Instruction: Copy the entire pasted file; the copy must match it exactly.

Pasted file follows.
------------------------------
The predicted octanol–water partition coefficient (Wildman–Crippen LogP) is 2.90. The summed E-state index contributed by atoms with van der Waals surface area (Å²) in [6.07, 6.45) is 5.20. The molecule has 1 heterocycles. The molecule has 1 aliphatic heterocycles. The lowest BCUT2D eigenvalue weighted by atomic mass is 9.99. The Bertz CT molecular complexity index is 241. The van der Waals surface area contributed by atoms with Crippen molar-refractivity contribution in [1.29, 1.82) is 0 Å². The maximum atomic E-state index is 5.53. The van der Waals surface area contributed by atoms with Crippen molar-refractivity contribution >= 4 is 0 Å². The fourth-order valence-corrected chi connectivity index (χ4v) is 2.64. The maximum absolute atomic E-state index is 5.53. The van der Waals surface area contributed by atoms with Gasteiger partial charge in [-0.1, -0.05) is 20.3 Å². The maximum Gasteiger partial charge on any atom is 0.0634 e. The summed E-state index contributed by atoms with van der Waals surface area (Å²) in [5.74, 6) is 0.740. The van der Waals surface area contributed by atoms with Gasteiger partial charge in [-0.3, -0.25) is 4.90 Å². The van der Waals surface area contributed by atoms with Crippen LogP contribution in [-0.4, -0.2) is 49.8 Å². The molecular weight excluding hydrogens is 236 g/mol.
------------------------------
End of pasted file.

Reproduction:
The predicted octanol–water partition coefficient (Wildman–Crippen LogP) is 2.90. The summed E-state index contributed by atoms with van der Waals surface area (Å²) in [6.07, 6.45) is 5.20. The molecule has 1 heterocycles. The molecule has 1 aliphatic heterocycles. The lowest BCUT2D eigenvalue weighted by atomic mass is 9.99. The Bertz CT molecular complexity index is 241. The van der Waals surface area contributed by atoms with Crippen molar-refractivity contribution in [1.29, 1.82) is 0 Å². The maximum atomic E-state index is 5.53. The van der Waals surface area contributed by atoms with Crippen molar-refractivity contribution >= 4 is 0 Å². The fourth-order valence-corrected chi connectivity index (χ4v) is 2.64. The maximum absolute atomic E-state index is 5.53. The van der Waals surface area contributed by atoms with Gasteiger partial charge in [-0.1, -0.05) is 20.3 Å². The maximum Gasteiger partial charge on any atom is 0.0634 e. The summed E-state index contributed by atoms with van der Waals surface area (Å²) in [5.74, 6) is 0.740. The van der Waals surface area contributed by atoms with Gasteiger partial charge in [-0.3, -0.25) is 4.90 Å². The van der Waals surface area contributed by atoms with Crippen LogP contribution in [-0.4, -0.2) is 49.8 Å². The molecular weight excluding hydrogens is 236 g/mol.